Chapter 5 The Network Layer

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Chapter 5: The Network Layer
Network Layer: is concerned with getting packets from the source all the way to destination. The
network layer is the lowest layer that deals with end to end transmissions.
5.1: Network Layer Design Issues
5.1.1: Store and Forward Packet Switching
-The major components of the network are the ISPs equipment (routers connected by transmission
lines).
Store-and-Forward Packet Switching: a host with a packet to send transmits it to the nearest router,
either on its own LAN or over a point to point link to the ISP. The packet is stored there until it has fully
arrived and the link has finished its processing by verifying the checksum. Then it is forwarded to the
next router along the path until it reaches the destination host, where it is delivered.
5:1:2: Services Provided to the Transport Layer
-The network layer provides services to the transport layer at the network layer/transport layer
interface.
-The services should be independent of the router technology, the transport layer should be shielded
from the number, type, and topology of the routers present, and the network address made available to
the transport layer should use a uniform numbering plan, even across LANs and WANs.
5:1:3: Implementation of Connectionless Services (Internet)
-IF connectionless services are offered, packets are injected into the network individually and routed
independently of each other; no setup is needed. The packets are frequently called datagram’s and the
network is called a datagram network. If a connection-oriented service is used, a path from the source
router all the way to the destination router must be established before any data packets can be sent.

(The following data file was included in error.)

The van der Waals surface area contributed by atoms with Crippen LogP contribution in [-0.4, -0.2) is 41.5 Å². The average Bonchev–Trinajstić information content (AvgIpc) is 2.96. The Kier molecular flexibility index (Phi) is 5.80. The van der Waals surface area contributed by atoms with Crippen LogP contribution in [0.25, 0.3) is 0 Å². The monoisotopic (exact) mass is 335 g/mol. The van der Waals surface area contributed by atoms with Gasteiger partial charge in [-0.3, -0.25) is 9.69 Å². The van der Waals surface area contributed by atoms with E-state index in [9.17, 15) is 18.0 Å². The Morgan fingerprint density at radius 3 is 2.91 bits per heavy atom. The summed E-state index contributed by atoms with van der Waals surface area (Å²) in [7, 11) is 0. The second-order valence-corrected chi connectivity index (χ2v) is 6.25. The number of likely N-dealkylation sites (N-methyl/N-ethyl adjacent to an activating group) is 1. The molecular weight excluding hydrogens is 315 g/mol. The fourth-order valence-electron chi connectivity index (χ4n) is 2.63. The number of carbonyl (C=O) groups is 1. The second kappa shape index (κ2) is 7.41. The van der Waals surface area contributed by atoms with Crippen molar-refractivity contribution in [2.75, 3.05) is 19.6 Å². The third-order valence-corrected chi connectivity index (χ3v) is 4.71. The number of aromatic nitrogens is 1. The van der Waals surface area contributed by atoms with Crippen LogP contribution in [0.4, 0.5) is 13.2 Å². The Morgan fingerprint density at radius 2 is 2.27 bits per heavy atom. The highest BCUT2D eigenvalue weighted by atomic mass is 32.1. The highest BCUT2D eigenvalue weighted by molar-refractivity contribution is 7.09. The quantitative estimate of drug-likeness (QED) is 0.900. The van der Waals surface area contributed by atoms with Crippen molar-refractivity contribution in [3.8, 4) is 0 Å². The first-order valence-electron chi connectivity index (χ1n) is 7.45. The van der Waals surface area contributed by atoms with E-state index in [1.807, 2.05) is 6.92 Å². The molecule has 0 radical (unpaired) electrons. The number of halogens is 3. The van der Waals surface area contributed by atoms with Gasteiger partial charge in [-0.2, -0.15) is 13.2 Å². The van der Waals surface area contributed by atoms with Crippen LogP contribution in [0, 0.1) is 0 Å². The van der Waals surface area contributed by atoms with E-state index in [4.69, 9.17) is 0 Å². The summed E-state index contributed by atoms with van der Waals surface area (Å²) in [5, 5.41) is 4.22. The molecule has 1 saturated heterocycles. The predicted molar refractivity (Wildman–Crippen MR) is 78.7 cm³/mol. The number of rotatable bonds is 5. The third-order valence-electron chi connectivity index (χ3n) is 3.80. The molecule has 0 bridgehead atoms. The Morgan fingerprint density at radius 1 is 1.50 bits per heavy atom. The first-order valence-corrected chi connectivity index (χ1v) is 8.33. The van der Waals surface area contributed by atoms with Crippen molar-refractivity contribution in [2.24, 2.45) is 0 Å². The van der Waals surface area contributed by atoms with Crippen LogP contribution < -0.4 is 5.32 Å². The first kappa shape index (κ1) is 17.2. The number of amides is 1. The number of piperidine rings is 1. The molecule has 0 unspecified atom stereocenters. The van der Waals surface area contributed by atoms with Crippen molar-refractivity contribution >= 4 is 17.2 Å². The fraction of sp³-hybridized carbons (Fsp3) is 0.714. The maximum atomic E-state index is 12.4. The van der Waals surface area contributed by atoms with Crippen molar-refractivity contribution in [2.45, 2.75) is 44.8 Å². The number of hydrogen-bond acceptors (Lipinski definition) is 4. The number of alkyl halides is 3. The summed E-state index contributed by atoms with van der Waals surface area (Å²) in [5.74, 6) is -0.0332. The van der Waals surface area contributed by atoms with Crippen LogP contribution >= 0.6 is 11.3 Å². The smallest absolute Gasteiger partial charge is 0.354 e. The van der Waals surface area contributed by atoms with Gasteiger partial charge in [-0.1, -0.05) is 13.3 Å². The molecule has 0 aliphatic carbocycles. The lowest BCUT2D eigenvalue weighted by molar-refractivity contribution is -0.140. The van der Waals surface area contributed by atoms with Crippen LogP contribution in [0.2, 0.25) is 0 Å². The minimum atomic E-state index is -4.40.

This connection is called a VC (virtual circuit) and the network is called a virtual circuit network.
-Every router has an internal table telling it where to send packets for each of the possible destinations.
Each table entry is a pair consisting of a destination and the outgoing line to use for that destination.
Only directly connected lines can be used. The algorithm that manages the tables and makes the routing
decisions is called the routing algorithm.
-IP (Internet Protocol) which is the basis of the entire Internet is the dominant example of a
connectionless network services. Each packet carries a destination IP address that routers use to
individually forward each packet. The addresses are 32 bits in IPv4 packets and 128 bits in IPv6 packets.
5.1.4: Implementation of Connection-Oriented Services (Telephone)
-For connection oriented services, we need a virtual circuit network. The idea behind virtual circuits is to
avoid having to choose a new route for every packet sent. Instead, when a connection is established, a
route from the sources machine to the destination is chosen as part of the connection setup and stored
in tables inside the routers. That route is used for all traffic flowing over the connection. When the
connection is released, the virtual circuit is also terminated. With connection-oriented services, each